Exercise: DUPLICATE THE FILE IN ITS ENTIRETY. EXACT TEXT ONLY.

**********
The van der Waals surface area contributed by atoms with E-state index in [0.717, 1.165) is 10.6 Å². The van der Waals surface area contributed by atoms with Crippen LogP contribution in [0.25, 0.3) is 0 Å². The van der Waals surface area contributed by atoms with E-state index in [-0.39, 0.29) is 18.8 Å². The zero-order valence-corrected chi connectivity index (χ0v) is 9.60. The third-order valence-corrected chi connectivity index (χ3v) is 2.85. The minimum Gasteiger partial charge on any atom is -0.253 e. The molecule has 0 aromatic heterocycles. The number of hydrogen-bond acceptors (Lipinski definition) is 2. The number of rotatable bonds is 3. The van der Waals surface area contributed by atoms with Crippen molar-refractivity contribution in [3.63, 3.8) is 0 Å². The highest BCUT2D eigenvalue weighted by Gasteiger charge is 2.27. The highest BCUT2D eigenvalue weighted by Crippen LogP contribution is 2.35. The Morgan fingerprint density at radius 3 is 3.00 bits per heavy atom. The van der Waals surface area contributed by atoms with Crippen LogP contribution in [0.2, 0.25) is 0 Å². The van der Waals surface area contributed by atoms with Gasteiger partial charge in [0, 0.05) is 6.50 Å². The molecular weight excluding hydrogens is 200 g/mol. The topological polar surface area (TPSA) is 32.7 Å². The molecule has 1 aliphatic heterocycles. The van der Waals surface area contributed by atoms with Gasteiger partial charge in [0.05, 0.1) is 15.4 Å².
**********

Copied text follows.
The van der Waals surface area contributed by atoms with E-state index in [0.717, 1.165) is 10.6 Å². The van der Waals surface area contributed by atoms with Crippen LogP contribution in [0.25, 0.3) is 0 Å². The van der Waals surface area contributed by atoms with E-state index in [-0.39, 0.29) is 18.8 Å². The zero-order valence-corrected chi connectivity index (χ0v) is 9.60. The third-order valence-corrected chi connectivity index (χ3v) is 2.85. The minimum Gasteiger partial charge on any atom is -0.253 e. The molecule has 0 aromatic heterocycles. The number of hydrogen-bond acceptors (Lipinski definition) is 2. The number of rotatable bonds is 3. The van der Waals surface area contributed by atoms with Crippen molar-refractivity contribution in [3.63, 3.8) is 0 Å². The highest BCUT2D eigenvalue weighted by Gasteiger charge is 2.27. The highest BCUT2D eigenvalue weighted by Crippen LogP contribution is 2.35. The Morgan fingerprint density at radius 3 is 3.00 bits per heavy atom. The van der Waals surface area contributed by atoms with Crippen LogP contribution in [0.2, 0.25) is 0 Å². The van der Waals surface area contributed by atoms with Gasteiger partial charge in [0, 0.05) is 6.50 Å². The molecular weight excluding hydrogens is 200 g/mol. The topological polar surface area (TPSA) is 32.7 Å². The molecule has 1 aliphatic heterocycles. The van der Waals surface area contributed by atoms with Gasteiger partial charge in [0.05, 0.1) is 15.4 Å².